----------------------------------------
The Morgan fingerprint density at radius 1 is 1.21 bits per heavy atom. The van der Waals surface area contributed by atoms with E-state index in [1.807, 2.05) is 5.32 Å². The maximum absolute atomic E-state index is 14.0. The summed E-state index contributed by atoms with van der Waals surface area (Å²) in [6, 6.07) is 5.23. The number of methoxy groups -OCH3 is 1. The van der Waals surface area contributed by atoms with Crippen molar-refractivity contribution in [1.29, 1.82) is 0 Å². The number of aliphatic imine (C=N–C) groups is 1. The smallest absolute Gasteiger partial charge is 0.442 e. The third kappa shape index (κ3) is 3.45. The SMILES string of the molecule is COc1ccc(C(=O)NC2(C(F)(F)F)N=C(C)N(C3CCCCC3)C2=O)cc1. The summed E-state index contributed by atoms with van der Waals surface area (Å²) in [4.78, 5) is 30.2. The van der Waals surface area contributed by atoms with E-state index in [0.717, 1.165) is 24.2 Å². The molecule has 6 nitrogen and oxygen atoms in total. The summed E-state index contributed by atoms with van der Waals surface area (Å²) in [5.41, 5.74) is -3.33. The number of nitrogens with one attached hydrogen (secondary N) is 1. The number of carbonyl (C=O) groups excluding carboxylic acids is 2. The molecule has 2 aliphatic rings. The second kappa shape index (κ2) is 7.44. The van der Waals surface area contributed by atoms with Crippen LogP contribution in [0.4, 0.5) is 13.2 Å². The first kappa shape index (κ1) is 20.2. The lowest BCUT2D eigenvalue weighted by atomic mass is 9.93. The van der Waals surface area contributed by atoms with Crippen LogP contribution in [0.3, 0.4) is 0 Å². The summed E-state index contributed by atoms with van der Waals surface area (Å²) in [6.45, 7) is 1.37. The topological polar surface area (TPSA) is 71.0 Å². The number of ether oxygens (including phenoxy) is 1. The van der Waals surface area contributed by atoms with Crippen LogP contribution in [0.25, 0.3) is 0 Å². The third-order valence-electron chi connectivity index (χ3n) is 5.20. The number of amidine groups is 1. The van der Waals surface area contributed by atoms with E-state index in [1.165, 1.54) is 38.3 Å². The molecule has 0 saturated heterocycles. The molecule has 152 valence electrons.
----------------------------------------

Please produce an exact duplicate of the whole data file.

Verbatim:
The Morgan fingerprint density at radius 1 is 1.21 bits per heavy atom. The van der Waals surface area contributed by atoms with E-state index in [1.807, 2.05) is 5.32 Å². The maximum absolute atomic E-state index is 14.0. The summed E-state index contributed by atoms with van der Waals surface area (Å²) in [6, 6.07) is 5.23. The number of methoxy groups -OCH3 is 1. The van der Waals surface area contributed by atoms with Crippen molar-refractivity contribution in [1.29, 1.82) is 0 Å². The number of aliphatic imine (C=N–C) groups is 1. The smallest absolute Gasteiger partial charge is 0.442 e. The third kappa shape index (κ3) is 3.45. The SMILES string of the molecule is COc1ccc(C(=O)NC2(C(F)(F)F)N=C(C)N(C3CCCCC3)C2=O)cc1. The summed E-state index contributed by atoms with van der Waals surface area (Å²) in [4.78, 5) is 30.2. The van der Waals surface area contributed by atoms with E-state index in [0.717, 1.165) is 24.2 Å². The molecule has 6 nitrogen and oxygen atoms in total. The summed E-state index contributed by atoms with van der Waals surface area (Å²) in [5.41, 5.74) is -3.33. The number of nitrogens with one attached hydrogen (secondary N) is 1. The number of carbonyl (C=O) groups excluding carboxylic acids is 2. The molecule has 2 aliphatic rings. The second kappa shape index (κ2) is 7.44. The van der Waals surface area contributed by atoms with Crippen LogP contribution in [0.4, 0.5) is 13.2 Å². The first kappa shape index (κ1) is 20.2. The lowest BCUT2D eigenvalue weighted by atomic mass is 9.93. The van der Waals surface area contributed by atoms with Crippen LogP contribution in [0.3, 0.4) is 0 Å². The summed E-state index contributed by atoms with van der Waals surface area (Å²) in [6.45, 7) is 1.37. The topological polar surface area (TPSA) is 71.0 Å². The number of ether oxygens (including phenoxy) is 1. The van der Waals surface area contributed by atoms with Crippen LogP contribution in [0.25, 0.3) is 0 Å². The third-order valence-electron chi connectivity index (χ3n) is 5.20. The number of amidine groups is 1. The van der Waals surface area contributed by atoms with E-state index in [1.165, 1.54) is 38.3 Å². The molecule has 0 saturated heterocycles. The molecule has 152 valence electrons.